It’s probably safe to call it a pop-culture phenomenon by now, right? “Making a Murderer” is EVERYWHERE. In case you somehow haven’t heard of it, “Making a Murderer” is a 10-part docu-series on Netflix which profiles the unique legal troubles of Steven Avery, a Wisconsin native who was wrongly accused (and exonerated) of a sexual assault in 1985 and then convicted of murder in 2007 (putting up a defense of police framing). It’s a sobering, infuriating, and tragic tale – that is also undeniably compelling and binge-worthy. And, it calls into question the US legal system, false confessions, police corruption, judicial ethics, and more. Makes for good TV.
While “Making a Murderer” may be the latest high-profile story about a true-crime head scratcher, it wasn’t the first and certainly won’t be the last. Alongside such notable pop-culture hits as “Serial” and HBO’s “The Jinx,” PBS has also been producing high-quality true-crime documentaries for years. We’ve highlighted some of the best below — to help with your “Making a Murderer “withdrawals.
This compelling doc comes from the king of documentary filmmaking himself, Ken Burns. Burns (along with his daughter, Sarah Burns, and David McMahon) takes on the case of five black and Latino teenagers from Harlem who were wrongly convicted of raping a white woman in New York City’s Central Park in 1989.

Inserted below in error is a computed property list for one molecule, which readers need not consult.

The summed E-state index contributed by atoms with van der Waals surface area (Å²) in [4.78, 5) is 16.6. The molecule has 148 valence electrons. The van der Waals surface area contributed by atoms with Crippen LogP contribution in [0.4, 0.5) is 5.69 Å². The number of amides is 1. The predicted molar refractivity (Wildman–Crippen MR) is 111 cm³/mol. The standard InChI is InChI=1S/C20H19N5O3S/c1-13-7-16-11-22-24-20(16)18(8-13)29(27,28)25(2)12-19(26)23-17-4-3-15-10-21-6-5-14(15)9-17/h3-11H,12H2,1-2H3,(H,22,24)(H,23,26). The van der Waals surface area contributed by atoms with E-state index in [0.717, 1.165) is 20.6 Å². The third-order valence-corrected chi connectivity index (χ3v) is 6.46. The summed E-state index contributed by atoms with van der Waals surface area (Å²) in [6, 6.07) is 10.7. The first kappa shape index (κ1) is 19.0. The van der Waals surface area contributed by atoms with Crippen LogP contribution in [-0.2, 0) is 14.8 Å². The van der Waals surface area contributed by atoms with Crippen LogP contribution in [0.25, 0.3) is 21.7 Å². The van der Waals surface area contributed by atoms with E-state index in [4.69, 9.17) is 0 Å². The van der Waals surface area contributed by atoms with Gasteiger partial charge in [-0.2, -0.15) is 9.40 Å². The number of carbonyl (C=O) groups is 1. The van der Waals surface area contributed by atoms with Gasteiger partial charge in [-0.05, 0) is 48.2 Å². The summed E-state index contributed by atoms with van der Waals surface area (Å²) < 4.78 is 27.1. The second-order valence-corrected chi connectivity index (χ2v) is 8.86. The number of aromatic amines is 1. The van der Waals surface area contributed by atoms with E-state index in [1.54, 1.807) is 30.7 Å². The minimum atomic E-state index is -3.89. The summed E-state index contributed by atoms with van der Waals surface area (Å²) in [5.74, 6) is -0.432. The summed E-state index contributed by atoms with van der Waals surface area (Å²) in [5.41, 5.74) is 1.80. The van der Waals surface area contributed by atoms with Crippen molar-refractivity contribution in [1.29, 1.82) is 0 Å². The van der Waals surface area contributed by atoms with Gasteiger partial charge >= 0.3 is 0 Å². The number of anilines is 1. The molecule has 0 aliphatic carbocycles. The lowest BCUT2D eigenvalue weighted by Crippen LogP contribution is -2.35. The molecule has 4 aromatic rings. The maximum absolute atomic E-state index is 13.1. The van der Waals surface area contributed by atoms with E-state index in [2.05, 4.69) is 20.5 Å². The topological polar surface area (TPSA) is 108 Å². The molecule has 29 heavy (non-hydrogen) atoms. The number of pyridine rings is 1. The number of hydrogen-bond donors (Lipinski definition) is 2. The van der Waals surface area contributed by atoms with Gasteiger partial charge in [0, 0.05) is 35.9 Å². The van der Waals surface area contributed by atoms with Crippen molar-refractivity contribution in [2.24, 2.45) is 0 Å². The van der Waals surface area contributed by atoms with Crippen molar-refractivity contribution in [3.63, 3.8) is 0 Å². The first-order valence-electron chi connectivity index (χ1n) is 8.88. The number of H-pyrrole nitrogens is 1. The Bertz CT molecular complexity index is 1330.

This Frontline documentary sets up a very intriguing story about false confessions. Eight men charged. Five confessions. But only one DNA match. Why would four innocent men confess to a brutal crime they didn’t commit? Also, The Confessions confronts issues of poverty and learning/developmental disabilities that are explored in “Making a Murderer.”
If you’re into docu-series rather than documentaries, this one’s for you. Also from Frontline, this 3-part series follows filmmaker Ken Dornstein as he seeks to piece together more information surrounding the Pan Am Flight 103 crash that killed his brother. Similar to “The Jinx,” “Serial,” and possibly “Making a Murderer,” My Brother’s Bomber is one of a few recent documentaries that have had real-life implications for the ongoing investigation of the original crime(s).
The ante is pretty much as high as it gets in this one as the man at the center of the controversy has already been executed. But, was he innocent? The case became a point of national debate a few years ago. Frontline expertly investigates the entire story.
From PBS’s award-winning documentary series, POV, this case mirrors the “Making a Murderer” case eerily – but in Mexico rather than Wisconsin. A man is convicted of murder on dubious grounds and two defense attorneys struggle to uncover the truth.
Also from POV, 15 to Life takes on the juvenile justice system (which also rears its ugly head in “Making a Murderer”). Does sentencing a teenager to life without parole serve our society well? Find out through the story of 15-year-old Kenneth Young.
From PBS’s other award-winning documentary outfit, Independent Lens, comes Little Hope Was Arson. In 2010, a rash of church burnings in East Texas puts an entire community on edge, pitted against itself. The case became the largest criminal investigation in East Texas history.
We hope these films pose questions and pique your curiosity; urging you to keep knowing and learning more, the way all good documentaries should.